Holistic Pest Management: Integrating Beneficial Insects Into Your Garden

Vego Garden
Vego Garden

Time and time again, pests will creep into your garden with a vengeance. To curtail the rise of pest populations, both farmers and gardeners have turned to toxic elements and chemical controls.

However, it has become clear that those methods present a mounting danger to the environment, degrading over time and seeping into the water system.

Biological controls remain the most salient alternative to pesticide control methods. Fight fire with fire by attracting beneficial insects into your garden to prey on garden pests.

Integrating beneficial insects  into your garden has been shown to reduce pest population of aphids, moths, bugs and mites by up to 40 percent.  

Steps to Conserve Beneficial Insects

Holistic pest management is crucial for long-term sustainability and productivity, and hinges on the conservation of habitats for beneficial insects. Food, conservation of habitat, and water sources are recommended, but not always feasible for gardeners, so many opt for growing companion plants.

Some insects, such as bees and butterflies, pollinate crops and rely on native wildflowers to complete their life cycle. Others take the roles of parasites and predators – nefarious sounding terms – but necessary in the natural world.

Infestations are unavoidable, but remember that chemical controls should only be used as a last resort. In that case, biopesticides are recommended, as they are safer and more selective. 

  1. Plant Annuals and Perennials with Accessible Nectar Sources 

Many beneficial insects have short mouthparts and will need an easy way to access nectar sources in the summer and spring. To maximize your chance of attracting pollinators, research what butterflies are common in your area and select native flowers that cater to them. Choose flowers that have umbels, spikes, or cups to facilitate nectar feeding:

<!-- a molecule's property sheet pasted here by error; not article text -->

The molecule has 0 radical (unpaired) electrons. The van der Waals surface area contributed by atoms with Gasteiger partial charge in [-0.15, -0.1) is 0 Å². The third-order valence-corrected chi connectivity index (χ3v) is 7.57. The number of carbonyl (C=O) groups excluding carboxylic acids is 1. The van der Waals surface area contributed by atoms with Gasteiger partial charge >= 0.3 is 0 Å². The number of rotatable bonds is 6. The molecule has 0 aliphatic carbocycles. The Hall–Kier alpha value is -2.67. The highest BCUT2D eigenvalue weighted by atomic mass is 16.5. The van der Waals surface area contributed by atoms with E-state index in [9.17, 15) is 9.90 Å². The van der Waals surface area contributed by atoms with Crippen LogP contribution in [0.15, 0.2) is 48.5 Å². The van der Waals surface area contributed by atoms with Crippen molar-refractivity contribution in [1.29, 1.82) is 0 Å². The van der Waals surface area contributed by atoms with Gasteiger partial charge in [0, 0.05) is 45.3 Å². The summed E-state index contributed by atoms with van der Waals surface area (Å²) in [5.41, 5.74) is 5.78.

The Umbelliferae family (Umbels): Features flowers in umbels or feathery, umbrella-like clusters, such as fennel, dill, yarrow, parsley and carrot; many are aromatic herbs 

The Asteraceae or Compositae family (Composites): Characterized by composite flower heads and small flowers, often with petals fanning out in star-like formation; includes asters, sunflowers, yarrow, and chamomile 

The Brassicaceae family: Not only restricted to garden vegetables like broccoli, the mustard family also contains flowering plants, such as sweet alyssum and candytuft 

Herbs: Choose herbs with spikes, such as lavender, and those from the mint family; mountain mints in particular are known to attract a diversity of insects including bees, flies and beneficial and parasitic wasps

  1. Interplant Crops with Flowers and Herbs 

A vegetable garden can seem boring, mostly a teeming colony of green that will be dead and gone by winter. To maximize space, many gardeners will plant crops with flowers or herbs. Not only will they attract beneficial pollinators and repel pests, but they will also add a veneer of aesthetics to an otherwise dreary vegetable garden.

Vego Garden has a set of herb beds that are recommended for corralling in more aggressive varieties of herbs, such as mints, as well as the standard 9 in 1 modular garden bed, which has a depth suited to most common garden plants.